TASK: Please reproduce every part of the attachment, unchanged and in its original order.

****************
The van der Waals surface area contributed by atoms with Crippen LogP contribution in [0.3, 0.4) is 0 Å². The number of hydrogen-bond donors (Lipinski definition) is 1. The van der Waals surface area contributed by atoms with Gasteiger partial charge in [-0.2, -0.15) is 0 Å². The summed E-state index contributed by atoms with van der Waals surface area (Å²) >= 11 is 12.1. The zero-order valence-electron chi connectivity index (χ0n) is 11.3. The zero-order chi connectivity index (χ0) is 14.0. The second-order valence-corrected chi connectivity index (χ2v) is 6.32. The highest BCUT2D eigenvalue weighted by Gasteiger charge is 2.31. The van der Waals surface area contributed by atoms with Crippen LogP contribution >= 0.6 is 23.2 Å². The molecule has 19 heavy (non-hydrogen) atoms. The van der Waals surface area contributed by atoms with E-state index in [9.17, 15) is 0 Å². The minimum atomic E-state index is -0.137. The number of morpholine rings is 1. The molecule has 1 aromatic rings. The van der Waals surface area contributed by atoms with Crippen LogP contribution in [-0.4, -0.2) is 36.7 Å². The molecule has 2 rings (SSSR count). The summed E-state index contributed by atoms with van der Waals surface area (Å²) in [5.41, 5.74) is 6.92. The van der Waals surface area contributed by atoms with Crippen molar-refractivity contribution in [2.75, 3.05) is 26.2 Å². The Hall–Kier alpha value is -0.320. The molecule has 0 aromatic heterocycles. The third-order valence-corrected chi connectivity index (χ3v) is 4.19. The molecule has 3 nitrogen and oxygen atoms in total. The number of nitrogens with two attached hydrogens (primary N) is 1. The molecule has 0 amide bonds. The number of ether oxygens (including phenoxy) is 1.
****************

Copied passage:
The van der Waals surface area contributed by atoms with Crippen LogP contribution in [0.3, 0.4) is 0 Å². The number of hydrogen-bond donors (Lipinski definition) is 1. The van der Waals surface area contributed by atoms with Gasteiger partial charge in [-0.2, -0.15) is 0 Å². The summed E-state index contributed by atoms with van der Waals surface area (Å²) >= 11 is 12.1. The zero-order valence-electron chi connectivity index (χ0n) is 11.3. The zero-order chi connectivity index (χ0) is 14.0. The second-order valence-corrected chi connectivity index (χ2v) is 6.32. The highest BCUT2D eigenvalue weighted by Gasteiger charge is 2.31. The van der Waals surface area contributed by atoms with Crippen LogP contribution >= 0.6 is 23.2 Å². The molecule has 19 heavy (non-hydrogen) atoms. The van der Waals surface area contributed by atoms with E-state index in [9.17, 15) is 0 Å². The minimum atomic E-state index is -0.137. The number of morpholine rings is 1. The molecule has 1 aromatic rings. The van der Waals surface area contributed by atoms with Crippen LogP contribution in [-0.4, -0.2) is 36.7 Å². The molecule has 2 rings (SSSR count). The summed E-state index contributed by atoms with van der Waals surface area (Å²) in [5.41, 5.74) is 6.92. The van der Waals surface area contributed by atoms with Crippen molar-refractivity contribution in [2.75, 3.05) is 26.2 Å². The Hall–Kier alpha value is -0.320. The molecule has 0 aromatic heterocycles. The third-order valence-corrected chi connectivity index (χ3v) is 4.19. The molecule has 3 nitrogen and oxygen atoms in total. The number of nitrogens with two attached hydrogens (primary N) is 1. The molecule has 0 amide bonds. The number of ether oxygens (including phenoxy) is 1.